Tony rolls 11 to attack, and bids 3 mojo to succeed. Since he needs a 10 to succeed, he spends 1 mojo and the attack is a success. He rolls 4 for damage, for a total of 10 points. The goblin army now has 14 survival. The Guide rolls 2, 7, 18, 12, 19, 15, and 20 for the army. That’s three successful attacks. The Guide rolls 1, 3, and 2, for a total of 6 damage. Toromeen now has 3 verve.

The Guide decides that it is time to see if the goblin army retreats. The army has lost half its survival fighting this dwarf. The Guide makes a morale check against a charisma of 7, at a bonus of 6, or 13. The Guide rolls 14, which means that the goblins retreat, and it takes them one round to do so.

Faced with the dwarf’s tenacity and prowess, the goblins falter. They stumble backward, away from the bridge. Toromeen’s axe flashes red in the sun as he pushes the advantage further. The army is in complete disarray as it falls before his axe.

Tony has Toromeen continue his attack. Tony decides to risk converting some attack bonuses to give Toromeen a combat pool. He moves two points in, and converts them to +2 damage. Tony now needs to roll 8 or less to successfully attack the army, but will do d8+8 points damage if he is successful. Tony rolls 10. He bids 3 mojo again, and pays 2 to turn this into a successful attack. He’s burning mojo pretty heavily, but he doesn’t expect to survive so why not use it now? He rolls 7 on d8, for a total of 15 points damage.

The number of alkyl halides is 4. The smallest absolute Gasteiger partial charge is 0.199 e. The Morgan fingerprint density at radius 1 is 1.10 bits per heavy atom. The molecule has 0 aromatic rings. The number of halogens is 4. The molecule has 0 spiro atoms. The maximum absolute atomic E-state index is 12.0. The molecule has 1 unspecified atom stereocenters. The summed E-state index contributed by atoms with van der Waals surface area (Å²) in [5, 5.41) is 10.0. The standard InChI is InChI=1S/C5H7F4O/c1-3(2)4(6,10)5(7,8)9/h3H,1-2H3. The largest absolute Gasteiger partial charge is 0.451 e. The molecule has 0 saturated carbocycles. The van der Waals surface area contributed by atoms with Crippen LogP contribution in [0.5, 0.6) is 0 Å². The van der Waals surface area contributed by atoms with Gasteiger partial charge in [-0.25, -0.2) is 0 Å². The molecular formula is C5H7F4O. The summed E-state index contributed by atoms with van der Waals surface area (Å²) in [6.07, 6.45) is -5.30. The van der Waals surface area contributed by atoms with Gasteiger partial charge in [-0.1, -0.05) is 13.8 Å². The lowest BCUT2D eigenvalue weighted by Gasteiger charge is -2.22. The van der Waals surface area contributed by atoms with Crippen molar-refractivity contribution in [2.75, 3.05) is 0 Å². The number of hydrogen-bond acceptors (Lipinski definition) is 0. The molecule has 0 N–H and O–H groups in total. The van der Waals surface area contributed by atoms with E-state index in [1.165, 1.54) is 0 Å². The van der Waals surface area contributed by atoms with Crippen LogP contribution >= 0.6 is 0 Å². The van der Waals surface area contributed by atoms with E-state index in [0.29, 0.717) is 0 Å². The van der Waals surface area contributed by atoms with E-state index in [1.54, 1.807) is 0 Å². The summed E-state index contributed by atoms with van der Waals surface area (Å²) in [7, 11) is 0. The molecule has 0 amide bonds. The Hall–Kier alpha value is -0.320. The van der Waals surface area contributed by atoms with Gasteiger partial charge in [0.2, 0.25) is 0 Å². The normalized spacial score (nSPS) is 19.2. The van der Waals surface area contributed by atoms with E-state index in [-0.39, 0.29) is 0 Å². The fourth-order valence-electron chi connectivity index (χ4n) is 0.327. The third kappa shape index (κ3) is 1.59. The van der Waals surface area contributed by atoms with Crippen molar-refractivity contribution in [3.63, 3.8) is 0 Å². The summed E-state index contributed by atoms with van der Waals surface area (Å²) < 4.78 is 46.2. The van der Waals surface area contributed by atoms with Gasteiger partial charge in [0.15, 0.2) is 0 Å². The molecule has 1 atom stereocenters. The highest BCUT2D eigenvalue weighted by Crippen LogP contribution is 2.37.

The army only had 14 survival left, so this gives the army one injury point. The goblin army now has no survival and one injury. The Guide must make a fortitude roll or the army falls unconscious. Their fortitude is 4. They have a bonus of 6 to the roll (group effort) and a penalty of 1 (injuries). The Guide must roll 9 or less for the army to remain conscious. The Guide rolls 2; the army remains conscious.

The army might also be dead: the Guide rolls d20 against their injuries of 1, and rolls 1. Since the injuries succeeded, the goblin army must make an endurance roll or the army dies. Their estimated endurance is 10, with group bonus of 6 and the injury penalty of 1. The Guide must roll 15 or less for the army to remain alive. The Guide rolls 11. The army is “alive”; they retreat in order to stay that way, and then they disband.

Toromeen has defeated the goblin army. The goblin army scatters to the wind, leaving their dead and wounded behind. Toromeen climbs back up the bridge and sits, awaiting the next wave, should the goblins return.

Example of mass conflict: Aftermath

The goblin army lost 35 survival and gained one injury. Divided by their group bonus of 6, this is 6 points. If there are any individuals for whom this matters in the army, the Guide can roll a d6 to see how much damage they took. Each goblin will also need to make an evasion roll at a penalty of 1, or the damage injures them. Since there are a lot of goblins, the Guide can also look at their evasion score (likely a 5) and decide that since 4 out of 20 of them will make their save, 80 of them are injured for d6 points, and probably unconscious. The other twenty goblins lose d6 survival and run.

  1. Psychic conflict
  2. Play the Game